Otters are members of the Mustelidae family and are one of Britain’s largest carnivores.  Otters are mainly nocturnal and inhabit a wide range of aquatic habitats including small ditches, moorland streams, lakes, ponds, large rivers, estuaries and the coast.  They feed primarily on fish, but will also feed on crayfish/invertebrates, amphibians, birds and mammals.  There are a number of words used to describe the places where otters shelter, including holt, den and couch.


Otter surveys involve searching for otter field signs including footprints, spraints (faeces) and slides.  As otters are active all year round, surveys can be conducted at any time of year but may be less successful during the peak vegetation growth season when visibility of field signs may be limited.



Otters are protected under both European and British law.  European Protected Species (EPS) are listed on Schedule 2 of the Conservation of Habitats and Species Regulations, 2010.  Those species listed on Schedule 2 are protected under Regulation 41, which refers to the protection of wild animals of a European Protected Species.

Under the Habitats Regulations, it is an offence if you:

  • Deliberately capture, injure or kill any wild animal of an EPS
  • Deliberately disturb wild animals of any such species
  • Deliberately take or destroy the eggs of such an animal, or
  • Damage or destroy a breeding site or resting place of such an animal

British protected species of animal are listed on Schedule 5 of the Wildlife and Countryside Act, 1981 (as amended).  Those species listed on Schedule 5 are protected under Part 1, Section 9, which refers to the protection of certain wild animals. Under Section 9 of the Wildlife and Countryside Act, 1981 (as amended) if any person –

  • intentionally kills, injures or takes any wild animal included in Schedule 5;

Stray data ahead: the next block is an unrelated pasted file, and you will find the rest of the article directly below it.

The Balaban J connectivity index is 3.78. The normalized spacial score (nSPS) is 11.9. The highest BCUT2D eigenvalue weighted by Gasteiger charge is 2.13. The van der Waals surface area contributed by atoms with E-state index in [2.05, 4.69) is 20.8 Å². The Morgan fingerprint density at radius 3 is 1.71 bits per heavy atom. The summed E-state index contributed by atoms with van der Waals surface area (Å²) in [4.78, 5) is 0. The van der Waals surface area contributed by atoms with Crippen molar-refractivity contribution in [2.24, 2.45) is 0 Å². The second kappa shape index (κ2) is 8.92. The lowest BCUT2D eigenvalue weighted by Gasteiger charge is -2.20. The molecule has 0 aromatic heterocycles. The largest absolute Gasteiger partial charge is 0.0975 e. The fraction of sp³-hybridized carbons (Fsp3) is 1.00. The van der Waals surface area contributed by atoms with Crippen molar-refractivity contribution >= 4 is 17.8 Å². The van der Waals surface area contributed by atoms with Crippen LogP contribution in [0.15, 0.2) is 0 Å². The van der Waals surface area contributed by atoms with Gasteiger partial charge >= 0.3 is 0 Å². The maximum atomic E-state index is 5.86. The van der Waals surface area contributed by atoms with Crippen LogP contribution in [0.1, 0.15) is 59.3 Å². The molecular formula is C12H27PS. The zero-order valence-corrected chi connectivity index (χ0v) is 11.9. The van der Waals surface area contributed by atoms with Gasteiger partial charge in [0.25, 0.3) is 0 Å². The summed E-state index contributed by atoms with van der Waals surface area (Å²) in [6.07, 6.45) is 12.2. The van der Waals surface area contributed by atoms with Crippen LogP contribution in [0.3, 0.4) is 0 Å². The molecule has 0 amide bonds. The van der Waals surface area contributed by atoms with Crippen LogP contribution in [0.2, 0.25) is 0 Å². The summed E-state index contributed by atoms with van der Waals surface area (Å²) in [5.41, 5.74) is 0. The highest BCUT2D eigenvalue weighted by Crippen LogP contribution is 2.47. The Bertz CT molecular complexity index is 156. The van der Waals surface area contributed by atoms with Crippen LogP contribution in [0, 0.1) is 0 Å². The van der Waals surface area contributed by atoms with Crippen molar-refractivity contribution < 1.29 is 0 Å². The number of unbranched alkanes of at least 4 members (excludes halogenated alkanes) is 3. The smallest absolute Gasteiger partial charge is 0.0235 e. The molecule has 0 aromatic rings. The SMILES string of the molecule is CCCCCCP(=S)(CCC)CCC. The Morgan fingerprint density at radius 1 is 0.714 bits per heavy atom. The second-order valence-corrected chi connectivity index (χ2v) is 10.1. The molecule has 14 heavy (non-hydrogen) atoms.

• has in his possession or control any live or dead wild animal included in Schedule 5 or any part of, or anything derived from such an animal;
  • intentionally or recklessly damages or destroys, or obstructs access to, any structure or place which any wild animal included in Schedule 5 uses for shelter or protection;
  • disturbs any such animal included in Schedule 5 while it is occupying a structure or place which it uses for that purpose;
  • sells, offers or exposes for sale, or has in his possession or transports for the purpose of sale, any live or dead wild animal included in Schedule 5, or any part of, or anything derived from, such an animal; or,
  • publishes or causes to be published any advertisement likely to be understood as conveying that he buys or sells, or intends to buy or sell, any of those things, he shall be guilty of an offence.

Otters and development

Otter surveys may be required where development proposals have potential to impact upon otter habitat. The impact may be direct, such as a loss of a holt site or indirect such as increased lighting along a section of a river corridor used by otters. If otters are potentially going to be impacted by proposals for development, a CES ecologist will work with the design team to develop suitable mitigation and compensation measures, such as re-designing the lighting regime or creating an artificial holt.

Please contact us to discuss your specific project or to request a quotation for conducting an otter survey and providing you with a report to support your planning application.

Useful information:

Natural England – Otters: Surveys and Mitigation for Development Projects

Natural Resources Wales – Otters

Bickley Hall Farm, Bickley, Malpas, Cheshire, SY14 8EF

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